Why Napping at Work Might Be a Good Idea

Why Napping at Work Might Be a Good Idea July 14, 2017

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I work from home, so unless I’m on a conference call, I can take a nap where and when I want, without a boss seeing. But would I want to? A recent article in the New York Times makes a case for napping.  Some excellent points, including:

  • Telling people to work on their work-life balance and manage their inbox is not enough: the problem is more structural: the modern workplace is one where people are always stressed, and expect to be stressed.
  • Work expectations haven’t caught up to our always-on society. We need to do more to help people learn how to set boundaries around their email and other productivity addictions (I thought I coined that phrase, but then I Googled it. Apparently it is already recognized as a thing. I’ve been trying not to answer email on weekends, myself. Getting better at it.)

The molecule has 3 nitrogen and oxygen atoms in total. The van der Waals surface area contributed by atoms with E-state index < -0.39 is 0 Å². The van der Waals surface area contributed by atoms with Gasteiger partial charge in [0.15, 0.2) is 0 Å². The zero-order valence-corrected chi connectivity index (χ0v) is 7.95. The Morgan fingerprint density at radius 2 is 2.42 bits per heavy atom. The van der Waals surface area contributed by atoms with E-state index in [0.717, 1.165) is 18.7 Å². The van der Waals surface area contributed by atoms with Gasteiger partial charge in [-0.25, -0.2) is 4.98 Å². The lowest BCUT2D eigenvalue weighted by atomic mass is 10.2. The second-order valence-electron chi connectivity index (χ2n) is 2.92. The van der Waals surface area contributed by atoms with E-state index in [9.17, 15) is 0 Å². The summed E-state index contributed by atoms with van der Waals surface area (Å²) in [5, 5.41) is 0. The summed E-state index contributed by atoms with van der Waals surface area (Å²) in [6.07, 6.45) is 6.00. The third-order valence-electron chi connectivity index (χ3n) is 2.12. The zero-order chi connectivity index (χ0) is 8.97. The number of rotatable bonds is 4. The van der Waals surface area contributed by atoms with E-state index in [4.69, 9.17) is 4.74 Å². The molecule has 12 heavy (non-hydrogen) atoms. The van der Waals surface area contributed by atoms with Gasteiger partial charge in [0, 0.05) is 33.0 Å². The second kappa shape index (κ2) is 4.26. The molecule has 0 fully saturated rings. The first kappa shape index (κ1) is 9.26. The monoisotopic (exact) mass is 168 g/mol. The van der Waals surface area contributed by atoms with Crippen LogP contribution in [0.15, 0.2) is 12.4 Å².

• Deep creativity and concentration are pretty much shot in the foot by continually doing the little things that make us feel like we’re being nibbled to death by ducks.*  We need a rhythm of rest and recharging.

The unsustainable pace of modern society, as you know, is one serious concern of mine, for a number of reasons that range from my being a bit of a Hauerwasian to a bit of a middle-aged person. So it’s nice to know that taking a nap is one way to stand athwart the tide. It seems a very Chestertonian thing to do. So, on Bastille Day, I shall go do it, murmuring Vive la résistance!  This is definitely middle age talking, but I’m getting more and more inclined to sign up for any revolution that requires napping.

 

*(I’ve been saying that my whole life. I suddenly thought: why do people say that?  If you’re as much of a linguistic nerd as I am, enjoy this forum at the Straight Dope about where that and other phrases come from.)

Image: Pixabay


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